Tuesday, March 14, 2006

Amulet update and Plagiarism

First, another blogger has picked up my discovery (blogged here) that the Orpheus amulet on the cover of Freke and Gandy's Jesus Mysteries is almost certainly a fake. Readers may recall that Freke and Gandy knew of doubts about the amulet's authenticity, but kept quiet and stuck a picture of it on the cover of their book. Now German blocker Melchior Sternfels has tracked down the original German scholarship and will be letting us know what it says. His initial post on the subject is here.

There are lots of reasons not to acknowledge your sources. Sometimes, like in Freke and Gandy's case, it is so you can get away with misrepresenting them. More usually it is to pass an exam without doing the work. Here's an article in the Daily Telegraph by an Oxford student brought on by the university's admission that plagiarism is rife. That students are getting all their information from Wikipedia need hardly surprise us. After all, it is online, so easily copied and pasted. I thought, though, that this becomes less of a problem as you reach more advanced degrees. I was wrong as special boutiques exist for advanced work. But it does get more expensive. An undergraduate essay for your tutorial is quite cheap off the shelf. A masters dissertation costs quite a bit and a PhD must be a fortune.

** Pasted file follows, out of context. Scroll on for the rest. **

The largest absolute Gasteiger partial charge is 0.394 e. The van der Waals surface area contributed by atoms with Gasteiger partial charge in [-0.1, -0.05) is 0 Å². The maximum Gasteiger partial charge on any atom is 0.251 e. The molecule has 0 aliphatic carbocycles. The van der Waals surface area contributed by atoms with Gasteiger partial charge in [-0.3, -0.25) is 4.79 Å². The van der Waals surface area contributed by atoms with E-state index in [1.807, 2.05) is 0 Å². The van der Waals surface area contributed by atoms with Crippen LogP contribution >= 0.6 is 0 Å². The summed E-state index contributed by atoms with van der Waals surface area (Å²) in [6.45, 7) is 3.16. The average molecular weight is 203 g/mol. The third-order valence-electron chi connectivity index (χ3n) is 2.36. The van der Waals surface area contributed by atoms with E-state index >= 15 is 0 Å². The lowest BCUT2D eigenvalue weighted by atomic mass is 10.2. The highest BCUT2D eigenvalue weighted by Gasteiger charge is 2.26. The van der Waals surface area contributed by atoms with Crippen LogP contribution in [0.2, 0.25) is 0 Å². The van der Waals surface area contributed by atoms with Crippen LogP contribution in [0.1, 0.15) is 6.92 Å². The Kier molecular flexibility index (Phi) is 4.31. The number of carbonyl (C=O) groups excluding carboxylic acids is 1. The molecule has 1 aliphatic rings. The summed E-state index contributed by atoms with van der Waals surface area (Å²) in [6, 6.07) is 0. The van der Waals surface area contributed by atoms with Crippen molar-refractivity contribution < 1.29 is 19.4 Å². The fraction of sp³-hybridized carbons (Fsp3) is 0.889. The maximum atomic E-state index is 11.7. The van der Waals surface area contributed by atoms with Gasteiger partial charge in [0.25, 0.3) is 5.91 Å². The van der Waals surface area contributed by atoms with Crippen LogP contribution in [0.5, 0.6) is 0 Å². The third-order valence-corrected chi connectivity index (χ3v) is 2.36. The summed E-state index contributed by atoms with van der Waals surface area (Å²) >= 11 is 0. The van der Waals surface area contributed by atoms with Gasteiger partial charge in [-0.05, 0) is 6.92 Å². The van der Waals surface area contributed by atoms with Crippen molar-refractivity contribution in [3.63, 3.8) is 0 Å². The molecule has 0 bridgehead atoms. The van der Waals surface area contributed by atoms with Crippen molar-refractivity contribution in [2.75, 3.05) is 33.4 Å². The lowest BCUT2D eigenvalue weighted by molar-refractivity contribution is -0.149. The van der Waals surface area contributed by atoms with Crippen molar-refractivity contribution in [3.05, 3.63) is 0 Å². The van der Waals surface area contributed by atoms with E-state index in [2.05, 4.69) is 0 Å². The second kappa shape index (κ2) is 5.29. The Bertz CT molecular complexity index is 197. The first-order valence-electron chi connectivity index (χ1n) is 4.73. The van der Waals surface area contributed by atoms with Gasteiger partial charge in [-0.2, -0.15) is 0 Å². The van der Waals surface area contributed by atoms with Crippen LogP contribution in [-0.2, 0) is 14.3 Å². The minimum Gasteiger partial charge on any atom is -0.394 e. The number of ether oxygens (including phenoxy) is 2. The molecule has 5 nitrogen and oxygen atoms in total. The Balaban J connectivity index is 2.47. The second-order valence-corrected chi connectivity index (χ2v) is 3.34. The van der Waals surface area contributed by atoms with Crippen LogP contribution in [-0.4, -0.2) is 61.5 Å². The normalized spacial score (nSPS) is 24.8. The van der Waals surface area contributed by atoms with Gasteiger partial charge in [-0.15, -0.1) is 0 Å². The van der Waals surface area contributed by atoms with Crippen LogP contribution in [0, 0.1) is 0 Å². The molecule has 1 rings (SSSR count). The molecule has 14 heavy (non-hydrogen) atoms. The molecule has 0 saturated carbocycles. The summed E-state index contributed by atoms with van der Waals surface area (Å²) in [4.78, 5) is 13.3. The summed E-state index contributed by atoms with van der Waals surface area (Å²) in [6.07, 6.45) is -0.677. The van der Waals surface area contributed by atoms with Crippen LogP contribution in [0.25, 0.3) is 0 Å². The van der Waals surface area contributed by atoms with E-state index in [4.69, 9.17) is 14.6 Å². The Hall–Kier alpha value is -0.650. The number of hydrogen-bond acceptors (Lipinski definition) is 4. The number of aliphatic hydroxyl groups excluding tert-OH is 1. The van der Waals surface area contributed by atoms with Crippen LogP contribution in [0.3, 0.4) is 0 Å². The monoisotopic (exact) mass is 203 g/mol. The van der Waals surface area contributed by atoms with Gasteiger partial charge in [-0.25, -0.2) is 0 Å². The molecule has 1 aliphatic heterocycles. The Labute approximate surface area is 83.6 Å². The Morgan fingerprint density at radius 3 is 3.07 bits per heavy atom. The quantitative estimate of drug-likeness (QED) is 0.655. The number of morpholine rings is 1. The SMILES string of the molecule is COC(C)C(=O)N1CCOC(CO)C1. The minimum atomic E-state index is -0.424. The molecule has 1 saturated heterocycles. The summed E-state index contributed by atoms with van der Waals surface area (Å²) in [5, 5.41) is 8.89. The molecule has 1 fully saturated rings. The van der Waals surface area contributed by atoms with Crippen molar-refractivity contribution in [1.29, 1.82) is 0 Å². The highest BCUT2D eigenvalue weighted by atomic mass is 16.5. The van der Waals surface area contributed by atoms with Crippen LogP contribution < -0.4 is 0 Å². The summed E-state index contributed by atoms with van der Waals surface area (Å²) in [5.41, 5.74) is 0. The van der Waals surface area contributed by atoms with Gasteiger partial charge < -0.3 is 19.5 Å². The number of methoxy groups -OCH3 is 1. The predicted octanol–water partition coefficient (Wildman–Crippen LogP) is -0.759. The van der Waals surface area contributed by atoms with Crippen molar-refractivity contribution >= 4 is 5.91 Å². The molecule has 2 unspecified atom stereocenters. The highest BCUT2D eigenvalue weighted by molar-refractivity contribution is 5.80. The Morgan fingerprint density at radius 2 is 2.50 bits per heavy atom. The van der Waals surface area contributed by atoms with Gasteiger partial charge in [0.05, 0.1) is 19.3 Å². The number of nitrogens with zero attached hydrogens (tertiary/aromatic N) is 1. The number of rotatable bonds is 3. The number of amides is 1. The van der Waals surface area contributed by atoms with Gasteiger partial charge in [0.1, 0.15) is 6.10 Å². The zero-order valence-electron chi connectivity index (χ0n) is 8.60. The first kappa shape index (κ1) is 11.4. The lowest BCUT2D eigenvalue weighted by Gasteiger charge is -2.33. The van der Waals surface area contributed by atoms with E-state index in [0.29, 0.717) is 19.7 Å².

One thing works in favour of the honest. Plagiarisers are, by their very nature, lazy bastards. Hence, catching them is not as hard as you might think. I once googled on the Library of Alexandria to update my research. I found someone who had lifted my article wholesale for a school project that they had then put on the internet. Very stupid. I emailed them and I could sense the panic dripping off the reply. University tutors just need to familiarise themselves with Wikipedia and Google. With Wiki, they can amend the article themselves to lay traps for the unwary. By making the article especially relevant to the subject at hand, they might lure the plagiarists. Spicing it with a couple of obscure deliberate mistakes and you can catch them red handed.

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